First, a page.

We add fishing and seafood production here, which is quite logical if there is a coastline of 6435 km in length. True, all the costs of the country's great remoteness from the main markets are felt here: you can extract much more than you manage to export at a decent price. Own needs with a population of approximately 18 million people are not so high as to ensure demand for all fish harvested.
In general, the Latin American showcase of the “free market” turned out to be rather fragile, as is often the case with display cases. There were problems, they accumulated, for many years they caused a dull irritation among the local population, and once, when the government took an careless step, this beautiful window was smashed to smithereens.
Notice, I'm not hinting at anything again. Just recently, our prime minister said that everything is normal in our economy. And sometimes it seems that he only has to announce a price increase for the metro ...
But there is still much in common ...
Actually, the protests themselves in Santiago (and the surrounding area) are not special. You probably all already know that they broke out due to higher prices for metro fares, first developed in the capital, and then spread to other regions of the country. An important component of the protest was the robbery and arson of shops, service enterprises, and restaurants. Moreover, the lion's share of the dead - the protesters themselves, caught in robbed supermarkets and unable to get out of them on time after the arson.
Nevertheless, one must understand that from a criminal point of view, Chile is also far from the worst country on the continent. This is not Colombia with its drug mafia, not Brazil with its thoroughly criminalized favelas, not Peru or Bolivia with their leftist "revolutionaries" - no, this is a completely safe country in terms of the criminal situation. In any case, it was considered such until recent events. And the statements of the local Ministry of Internal Affairs bonzes that criminals are opposed to them are only partially true: many of those who are now involved in robberies were recently considered quite law-abiding young people.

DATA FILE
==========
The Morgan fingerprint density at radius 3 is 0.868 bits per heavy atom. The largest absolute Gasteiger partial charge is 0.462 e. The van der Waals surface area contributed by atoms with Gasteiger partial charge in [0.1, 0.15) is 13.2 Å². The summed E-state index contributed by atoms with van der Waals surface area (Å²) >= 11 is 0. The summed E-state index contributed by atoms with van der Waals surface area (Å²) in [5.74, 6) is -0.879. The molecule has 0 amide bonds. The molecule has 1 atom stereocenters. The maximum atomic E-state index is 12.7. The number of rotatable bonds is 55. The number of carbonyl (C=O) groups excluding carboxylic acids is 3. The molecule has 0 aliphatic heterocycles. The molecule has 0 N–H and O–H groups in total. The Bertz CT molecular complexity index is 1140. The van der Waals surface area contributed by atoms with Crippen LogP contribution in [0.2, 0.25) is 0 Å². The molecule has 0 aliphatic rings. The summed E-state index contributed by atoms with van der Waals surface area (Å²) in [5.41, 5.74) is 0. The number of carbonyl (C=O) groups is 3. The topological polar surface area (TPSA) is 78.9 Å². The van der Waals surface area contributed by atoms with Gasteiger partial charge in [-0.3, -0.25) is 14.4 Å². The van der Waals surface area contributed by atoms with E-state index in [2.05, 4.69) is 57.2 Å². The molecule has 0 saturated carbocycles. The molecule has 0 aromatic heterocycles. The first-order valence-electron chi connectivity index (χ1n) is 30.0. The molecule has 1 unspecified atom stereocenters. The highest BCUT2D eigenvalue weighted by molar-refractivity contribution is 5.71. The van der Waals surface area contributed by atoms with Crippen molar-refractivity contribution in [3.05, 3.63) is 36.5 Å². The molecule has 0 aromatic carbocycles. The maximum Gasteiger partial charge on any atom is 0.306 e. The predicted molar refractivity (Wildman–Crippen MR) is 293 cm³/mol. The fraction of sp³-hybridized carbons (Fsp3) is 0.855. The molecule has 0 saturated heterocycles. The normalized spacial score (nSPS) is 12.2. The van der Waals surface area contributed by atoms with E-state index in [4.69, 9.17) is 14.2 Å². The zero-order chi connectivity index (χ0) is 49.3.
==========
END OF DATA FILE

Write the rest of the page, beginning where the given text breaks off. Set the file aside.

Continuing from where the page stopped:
In this sense, Chile is somewhere even more calm state than some modern European countries, flooded with refugees, migrants and their descendants. Rather, you expect such manifestations of violence from France with its Arab and Negro underground. Rather, in Paris or Marseille, it is more familiar to see broken windows of looted shops and restaurants than in the once deanery and calm of Santiago.
And if you recall that the protests and civil unrest in Catalonia and Hong Kong are going on in parallel, you involuntarily think about whether the genies of the color revolutions got out of control, didn’t he even devour those who were not originally intended? Indeed, from the list only protests in Hong Kong are probably included in the plans of the State Department, the rest of the countries are allies, albeit not the highest ones. Or maybe we will make an unexpected, but logical conclusion: the US has weakened so much that it is no longer able to hold its own brainchild and now can only watch how it tries to devour faithful American allies?
All in all, the events in Chile can indeed provide some food for thought. And especially to the inhabitants of a large northern country, which has much in common with the distant Latin American window of stability and prosperity.